- The object of the contract between the parties was not legal.
- The cheque was issued in absence of a legal or valid liability.
- The cheque was a gift cheque.
- The accused became insolvent after the cheque was issued.
- The offender can be punished with a monetary penalty which may be twice the amount of the cheque or imprisonment for a term which may be extended to two years or both.
- The bank also has the right to stop the cheque book facility or close the account.
It is to be noted that if a drawer makes the required payment within 30 days from the date of receipt of the legal notice, or both the parties settle their dispute within that period, (Dayawati v. Yogesh Kumar Gosain) and file a quashing before the High Court with a settlement and complainant’s affidavit in support, or if the accused gets the complaint case quashed by the High Court on merit, in such a case, the accused is not held liable for the offence.
What is a Prima-facie case under section 138 of The Negotiable Instruments Act, 1881?
Prima-facie literally means – on the face of it. Which means on receiving a complaint on the face which it appears that the accused has erred in discharging his legal liability (also in view of section 139), the magistrate has to issue the summoning order upon the accused, demanding the presence of the accused, thereby instituting the complaint case.
After the summoning order is passed, at this very nascent stage, the accused starts feeling perturbed and are often seen approaching the court of sessions, for getting the summoning orders reviewed. And they generally tender arguments based on the merits of the case. However, as the court of sessions, while deciding as to whether the magistrate was correct in summoning the accused, or not, shall again have to weigh the possibility of a prima-facie case against the accused, and without getting into the merits of the case, shall have to pass the order.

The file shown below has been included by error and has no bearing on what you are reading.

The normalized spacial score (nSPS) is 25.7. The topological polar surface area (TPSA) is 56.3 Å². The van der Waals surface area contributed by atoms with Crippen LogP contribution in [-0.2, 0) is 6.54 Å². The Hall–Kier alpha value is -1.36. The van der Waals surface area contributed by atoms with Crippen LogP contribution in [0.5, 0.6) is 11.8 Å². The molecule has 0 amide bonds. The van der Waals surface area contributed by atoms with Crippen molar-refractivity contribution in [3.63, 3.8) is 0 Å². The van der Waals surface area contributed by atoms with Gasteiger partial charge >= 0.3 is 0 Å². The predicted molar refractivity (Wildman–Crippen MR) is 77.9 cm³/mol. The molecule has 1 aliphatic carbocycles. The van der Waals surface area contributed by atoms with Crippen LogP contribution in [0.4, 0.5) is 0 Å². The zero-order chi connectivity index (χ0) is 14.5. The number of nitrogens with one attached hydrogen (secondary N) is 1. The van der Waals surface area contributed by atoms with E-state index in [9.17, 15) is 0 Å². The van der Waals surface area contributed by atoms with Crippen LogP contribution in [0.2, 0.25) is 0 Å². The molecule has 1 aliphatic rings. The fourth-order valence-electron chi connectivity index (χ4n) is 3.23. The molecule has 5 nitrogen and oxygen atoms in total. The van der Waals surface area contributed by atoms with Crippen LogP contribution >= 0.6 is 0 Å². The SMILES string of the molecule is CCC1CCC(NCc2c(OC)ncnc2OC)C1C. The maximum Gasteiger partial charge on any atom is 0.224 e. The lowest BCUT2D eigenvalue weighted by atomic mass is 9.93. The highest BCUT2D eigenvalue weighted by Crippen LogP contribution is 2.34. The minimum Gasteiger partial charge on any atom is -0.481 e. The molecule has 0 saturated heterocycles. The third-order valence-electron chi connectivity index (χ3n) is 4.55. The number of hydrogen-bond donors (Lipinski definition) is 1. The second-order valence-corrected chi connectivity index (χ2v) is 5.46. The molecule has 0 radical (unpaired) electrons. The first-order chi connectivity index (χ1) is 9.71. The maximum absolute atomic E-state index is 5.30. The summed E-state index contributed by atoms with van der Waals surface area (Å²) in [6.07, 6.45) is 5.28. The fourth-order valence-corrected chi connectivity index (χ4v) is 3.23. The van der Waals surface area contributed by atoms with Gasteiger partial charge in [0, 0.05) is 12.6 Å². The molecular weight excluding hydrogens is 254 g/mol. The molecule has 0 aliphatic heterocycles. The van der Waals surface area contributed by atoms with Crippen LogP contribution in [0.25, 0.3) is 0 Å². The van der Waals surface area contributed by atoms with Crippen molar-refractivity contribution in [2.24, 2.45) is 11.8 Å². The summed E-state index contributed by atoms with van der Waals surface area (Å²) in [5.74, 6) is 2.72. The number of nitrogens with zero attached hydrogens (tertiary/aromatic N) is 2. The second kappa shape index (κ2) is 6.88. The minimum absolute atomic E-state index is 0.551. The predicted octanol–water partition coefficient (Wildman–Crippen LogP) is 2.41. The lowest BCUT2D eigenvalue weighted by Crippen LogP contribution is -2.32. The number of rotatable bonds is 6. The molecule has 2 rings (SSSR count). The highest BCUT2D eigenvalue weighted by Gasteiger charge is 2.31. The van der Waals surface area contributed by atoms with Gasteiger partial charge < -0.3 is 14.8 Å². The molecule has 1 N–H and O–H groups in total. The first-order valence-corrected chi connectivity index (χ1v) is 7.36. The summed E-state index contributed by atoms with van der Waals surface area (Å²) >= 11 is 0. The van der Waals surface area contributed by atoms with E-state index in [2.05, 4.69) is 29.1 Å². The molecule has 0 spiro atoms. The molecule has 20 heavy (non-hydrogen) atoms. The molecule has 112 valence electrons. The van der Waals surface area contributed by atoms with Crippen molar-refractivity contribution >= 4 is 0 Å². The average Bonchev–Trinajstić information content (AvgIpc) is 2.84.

Is there any effective relief for the a person falsely accused in Cheque Bounce/ Dishonour u/s 138?
In case an accused is aggrieved by a malicious complaint filed against him, the best option is to invoke the jurisdiction of the High Court u/s 482, CrPC read with article 227 of the Constitution of India, whereby, the High Court has a broad range of powers to intervene and prevent miscarriage of justice and includes supervision over subordinate judicial body. The high court’s intervention may be sought for getting a malicious complaint quashed based on the merits of the case.